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A patient is pictured with senior author Sima Jeha, MD, a member of the St. Jude Department of Oncology and lead author Joshua Wolf, MD, an assistant member of the St. Jude Department of Infectious Diseases. Courtesy of Seth Dixon/St. Jude Children's Research Hospital
St. Jude Children’s Research Hospital researchers have identified an antibiotic that significantly reduced the odds of infections in children starting treatment for acute lymphoblastic leukemia (ALL) without an apparent increase in antibiotic resistance. The research appears today in the journal Clinical Infectious Diseases.
The study was the largest yet focused on the safety and efficacy of proactive antibiotic therapy to prevent infections in pediatric ALL patients during induction therapy. These early weeks of chemotherapy often lead to a drop in white blood cells known as neutropenia that leaves patients at risk for life-threatening infections that can delay cancer treatment. Nationwide, up to 4 percent of young ALL patients die from treatment-related infections.
“This research provides the first major evidence supporting targeted use of antibacterial prophylaxis for at-risk pediatric ALL patients, particularly use of the broad-spectrum antibiotic levofloxacin,” said lead author Joshua Wolf, MD, an assistant member of the St. Jude Department of Infectious Diseases. The findings have been incorporated into Total Therapy XVII, the current St. Jude clinical trial for children and adolescents newly diagnosed with ALL.
Researchers reported that preventive therapy with levofloxacin or other antibiotics reduced the odds of infection, including fevers and bloodstream infections, by 70 percent or more in ALL patients with neutropenia during induction therapy. Levofloxacin also reduced patients’ odds of antibiotic-associated infection with Clostridium difficile by 95 percent or more. Hospital-acquired C. difficile infection is associated with a nearly seven-fold increased risk of death in children.
Levofloxacin reduced patient exposure to front-line antibiotics like vancomycin and cefepime. These antibiotics are needed if patients develop infections during therapy. Researchers said the reduced exposure might explain why levofloxacin reduced odds of infection with C difficile. A.ntibiotic treatment is a risk factor for C. difficile infection.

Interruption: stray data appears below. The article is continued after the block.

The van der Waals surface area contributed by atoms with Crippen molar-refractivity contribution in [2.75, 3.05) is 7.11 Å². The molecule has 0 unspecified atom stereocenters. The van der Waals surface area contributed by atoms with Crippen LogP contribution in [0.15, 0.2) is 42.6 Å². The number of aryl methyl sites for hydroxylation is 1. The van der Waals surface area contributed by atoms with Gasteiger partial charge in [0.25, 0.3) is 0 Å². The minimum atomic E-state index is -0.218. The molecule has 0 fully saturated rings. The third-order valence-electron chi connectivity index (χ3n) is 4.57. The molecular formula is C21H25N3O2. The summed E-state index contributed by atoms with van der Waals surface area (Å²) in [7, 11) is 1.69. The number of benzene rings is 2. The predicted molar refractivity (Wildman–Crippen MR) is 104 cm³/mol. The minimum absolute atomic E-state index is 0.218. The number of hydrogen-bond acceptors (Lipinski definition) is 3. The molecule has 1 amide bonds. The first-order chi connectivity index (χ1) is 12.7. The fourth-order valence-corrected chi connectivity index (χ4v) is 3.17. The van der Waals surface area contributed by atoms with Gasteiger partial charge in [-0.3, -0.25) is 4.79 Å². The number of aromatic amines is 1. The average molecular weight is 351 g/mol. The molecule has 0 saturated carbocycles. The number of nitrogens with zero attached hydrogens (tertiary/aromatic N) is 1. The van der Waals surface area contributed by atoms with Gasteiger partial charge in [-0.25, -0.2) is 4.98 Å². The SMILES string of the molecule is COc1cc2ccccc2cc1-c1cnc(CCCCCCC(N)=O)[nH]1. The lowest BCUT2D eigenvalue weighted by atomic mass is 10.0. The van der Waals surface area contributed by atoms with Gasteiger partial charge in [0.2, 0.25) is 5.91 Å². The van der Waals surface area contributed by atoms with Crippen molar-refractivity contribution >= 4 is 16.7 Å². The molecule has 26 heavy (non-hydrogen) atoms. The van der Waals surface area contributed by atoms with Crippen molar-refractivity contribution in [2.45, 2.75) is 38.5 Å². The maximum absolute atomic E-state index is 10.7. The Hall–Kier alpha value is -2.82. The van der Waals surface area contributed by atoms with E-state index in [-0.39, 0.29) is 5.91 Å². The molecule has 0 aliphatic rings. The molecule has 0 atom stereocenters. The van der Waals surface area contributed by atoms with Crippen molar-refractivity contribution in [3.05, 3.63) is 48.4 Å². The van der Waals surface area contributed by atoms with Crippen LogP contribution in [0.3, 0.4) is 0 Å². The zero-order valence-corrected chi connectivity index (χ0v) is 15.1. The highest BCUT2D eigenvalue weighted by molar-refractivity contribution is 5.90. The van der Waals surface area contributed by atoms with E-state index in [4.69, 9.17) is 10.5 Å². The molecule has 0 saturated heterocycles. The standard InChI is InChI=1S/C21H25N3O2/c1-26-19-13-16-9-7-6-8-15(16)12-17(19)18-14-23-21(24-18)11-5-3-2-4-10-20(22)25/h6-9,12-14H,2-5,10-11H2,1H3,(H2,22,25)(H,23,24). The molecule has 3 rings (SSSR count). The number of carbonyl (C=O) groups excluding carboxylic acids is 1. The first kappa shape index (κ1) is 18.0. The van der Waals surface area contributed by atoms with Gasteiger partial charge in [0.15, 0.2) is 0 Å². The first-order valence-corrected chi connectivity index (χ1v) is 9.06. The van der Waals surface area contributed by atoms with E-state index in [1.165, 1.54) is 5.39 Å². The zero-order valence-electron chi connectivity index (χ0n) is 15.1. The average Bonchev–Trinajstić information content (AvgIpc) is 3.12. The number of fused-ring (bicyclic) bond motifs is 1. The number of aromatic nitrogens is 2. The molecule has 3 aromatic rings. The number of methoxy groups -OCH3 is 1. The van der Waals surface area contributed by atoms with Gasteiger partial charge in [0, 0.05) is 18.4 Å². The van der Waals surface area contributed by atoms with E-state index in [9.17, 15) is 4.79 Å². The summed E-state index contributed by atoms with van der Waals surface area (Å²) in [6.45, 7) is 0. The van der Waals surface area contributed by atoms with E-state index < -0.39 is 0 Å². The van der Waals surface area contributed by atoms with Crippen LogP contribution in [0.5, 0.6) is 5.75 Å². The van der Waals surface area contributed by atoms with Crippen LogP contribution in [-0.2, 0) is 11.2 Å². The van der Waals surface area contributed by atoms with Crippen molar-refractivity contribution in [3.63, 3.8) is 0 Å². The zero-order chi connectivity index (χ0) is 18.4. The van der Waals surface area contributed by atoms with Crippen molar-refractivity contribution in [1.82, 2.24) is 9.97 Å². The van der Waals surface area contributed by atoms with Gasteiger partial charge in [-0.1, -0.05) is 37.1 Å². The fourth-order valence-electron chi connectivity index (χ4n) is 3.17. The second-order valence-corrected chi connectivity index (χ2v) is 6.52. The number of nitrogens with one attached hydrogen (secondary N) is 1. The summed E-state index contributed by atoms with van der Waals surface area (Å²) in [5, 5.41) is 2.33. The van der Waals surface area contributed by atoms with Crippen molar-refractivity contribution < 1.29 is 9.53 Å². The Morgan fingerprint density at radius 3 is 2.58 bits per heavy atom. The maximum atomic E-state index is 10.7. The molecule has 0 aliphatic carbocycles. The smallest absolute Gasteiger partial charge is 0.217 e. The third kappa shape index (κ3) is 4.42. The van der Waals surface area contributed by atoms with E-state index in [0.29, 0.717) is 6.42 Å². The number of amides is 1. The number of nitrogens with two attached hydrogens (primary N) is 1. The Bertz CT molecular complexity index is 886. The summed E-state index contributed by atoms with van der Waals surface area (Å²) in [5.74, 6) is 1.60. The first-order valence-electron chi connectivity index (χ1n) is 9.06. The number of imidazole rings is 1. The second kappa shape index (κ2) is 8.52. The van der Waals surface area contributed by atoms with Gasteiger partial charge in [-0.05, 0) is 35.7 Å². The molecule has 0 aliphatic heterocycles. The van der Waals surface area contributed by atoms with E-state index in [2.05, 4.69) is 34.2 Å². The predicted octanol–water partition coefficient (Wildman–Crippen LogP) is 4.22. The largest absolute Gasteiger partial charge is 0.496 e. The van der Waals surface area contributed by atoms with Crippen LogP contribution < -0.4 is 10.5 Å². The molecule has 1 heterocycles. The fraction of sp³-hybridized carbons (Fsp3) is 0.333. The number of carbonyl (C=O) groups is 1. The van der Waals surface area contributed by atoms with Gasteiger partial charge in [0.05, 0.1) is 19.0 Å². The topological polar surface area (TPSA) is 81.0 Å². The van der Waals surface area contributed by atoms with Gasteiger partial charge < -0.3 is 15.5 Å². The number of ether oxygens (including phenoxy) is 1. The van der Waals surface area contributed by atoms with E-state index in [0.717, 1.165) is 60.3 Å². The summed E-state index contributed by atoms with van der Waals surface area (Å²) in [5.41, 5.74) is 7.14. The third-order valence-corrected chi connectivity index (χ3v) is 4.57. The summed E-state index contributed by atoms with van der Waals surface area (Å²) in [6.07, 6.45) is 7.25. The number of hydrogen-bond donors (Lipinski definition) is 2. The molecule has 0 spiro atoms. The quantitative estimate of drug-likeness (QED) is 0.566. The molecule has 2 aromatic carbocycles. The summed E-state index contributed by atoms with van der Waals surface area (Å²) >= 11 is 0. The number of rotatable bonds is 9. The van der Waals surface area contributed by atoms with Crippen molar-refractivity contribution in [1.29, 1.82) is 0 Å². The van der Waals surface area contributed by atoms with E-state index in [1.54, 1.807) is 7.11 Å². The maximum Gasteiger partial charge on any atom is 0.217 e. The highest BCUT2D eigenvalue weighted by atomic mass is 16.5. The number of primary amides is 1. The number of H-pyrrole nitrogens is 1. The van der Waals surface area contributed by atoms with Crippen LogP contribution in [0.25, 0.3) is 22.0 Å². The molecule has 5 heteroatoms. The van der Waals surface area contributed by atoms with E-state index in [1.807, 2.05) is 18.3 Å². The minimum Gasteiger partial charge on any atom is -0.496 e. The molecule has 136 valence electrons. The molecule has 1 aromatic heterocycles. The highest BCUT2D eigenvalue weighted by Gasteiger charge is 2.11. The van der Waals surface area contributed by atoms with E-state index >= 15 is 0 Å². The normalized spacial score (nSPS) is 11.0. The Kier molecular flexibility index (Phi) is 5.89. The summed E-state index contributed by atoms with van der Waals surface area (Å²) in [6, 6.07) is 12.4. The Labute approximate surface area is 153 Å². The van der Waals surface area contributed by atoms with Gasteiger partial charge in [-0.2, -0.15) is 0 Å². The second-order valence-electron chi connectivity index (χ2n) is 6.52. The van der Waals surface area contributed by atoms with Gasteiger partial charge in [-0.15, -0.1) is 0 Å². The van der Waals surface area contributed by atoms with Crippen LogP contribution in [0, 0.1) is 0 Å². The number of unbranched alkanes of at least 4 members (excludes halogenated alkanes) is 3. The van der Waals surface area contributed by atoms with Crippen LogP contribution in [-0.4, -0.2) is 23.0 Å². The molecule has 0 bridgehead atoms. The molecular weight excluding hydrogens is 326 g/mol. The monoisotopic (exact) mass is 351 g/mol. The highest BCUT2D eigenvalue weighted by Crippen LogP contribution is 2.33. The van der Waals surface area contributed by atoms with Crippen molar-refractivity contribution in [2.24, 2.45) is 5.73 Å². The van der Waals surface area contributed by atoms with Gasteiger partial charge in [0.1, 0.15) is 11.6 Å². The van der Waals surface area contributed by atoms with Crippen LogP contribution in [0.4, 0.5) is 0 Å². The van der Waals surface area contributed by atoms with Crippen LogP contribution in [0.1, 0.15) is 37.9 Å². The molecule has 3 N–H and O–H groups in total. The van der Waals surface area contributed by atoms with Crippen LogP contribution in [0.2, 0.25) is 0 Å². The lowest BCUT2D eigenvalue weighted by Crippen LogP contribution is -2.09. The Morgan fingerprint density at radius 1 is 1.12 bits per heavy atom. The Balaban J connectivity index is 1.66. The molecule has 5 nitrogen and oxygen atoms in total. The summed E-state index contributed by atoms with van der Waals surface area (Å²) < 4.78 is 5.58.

“Prophylactic antibiotic therapy with levofloxacin is routine for at-risk adult ALL patients, but it has remained controversial in children,” Wolf said. “Until this study, evidence supporting the safety and efficacy of prophylactic antibiotic therapy in children with ALL has been sparse.”
Physicians have also worried that proactive antibiotic treatment in children would promote drug resistance, particularly to antibiotics needed to treat life-threatening infection in patients who become infected.
The study included 344 St. Jude patients enrolled in the St. Jude Total XVI clinical trial for patients newly diagnosed with ALL. Patients were enrolled from 2007 to 2016. Until July 2014, patients received prophylactic antibiotic therapy at the discretion of their physicians. Beginning in August 2014, hospital treatment guidelines changed to recommend prophylactic levofloxacin therapy during induction therapy for ALL patients who develop neutropenia expected to last at least seven days.
Wolf and his colleagues used the change to compare infection rates and other questions in 173 patients who received no preventive antibiotics; 69 patients treated prophylactically with levofloxacin; and 102 patients who received other prophylactic antibiotics, typically cefepime, ciprofloxacin or vancomycin, alone or in combination. Researchers did not include patients with infections that began prior to or early in induction therapy. Investigators also used a statistical method called propensity score-weighting to control for differences among the patient groups.
Researchers reported that patients with neutropenia who received any prophylactic therapy were far less likely than those who did not to develop fever, documented or likely infections, or bloodstream infections.
In contrast, reductions in C. difficile infections occurred only in levofloxacin-treated patients. Levofloxacin belongs to the fluoroquinolone family of antibiotics, which animal studies have suggested might reduce the risk of infection with C. difficile compared with other antibiotics. Levofloxacin was associated with reduced exposure to other antibiotics, including antibiotics that were essential for treatment if infections did occur. The reduction in exposure to other antibiotics may partly explain why C. difficile infections declined in levofloxacin-treated patients, Wolf said.
Meanwhile, antibiotic resistance did not significantly increase despite greater use of levofloxacin to prevent infections. “We are cautiously optimistic that any impact of levofloxacin on antibacterial resistance will be balanced by the reduction in use of other antibiotics, but long-term monitoring antibiotic resistance patterns in young ALL patients will be needed to prove this,” Wolf said.
The senior author is Sima Jeha, MD, a member of the St. Jude Department of Oncology. The other authors are Li Tang, Patricia Flynn, Ching-Hon Pui, Aditya Gaur, Yilun Sun, Hiroto Inaba, Tracy Stewart, Randall Hayden and Hana Hakim, all of St. Jude.
The study was funded in part by grants (CA21765, CA3640126S1, GM92666) from the National Institutes of Health and ALSAC, the fundraising and awareness organization of St. Jude.
Source: St. Jude Children's Research Hospital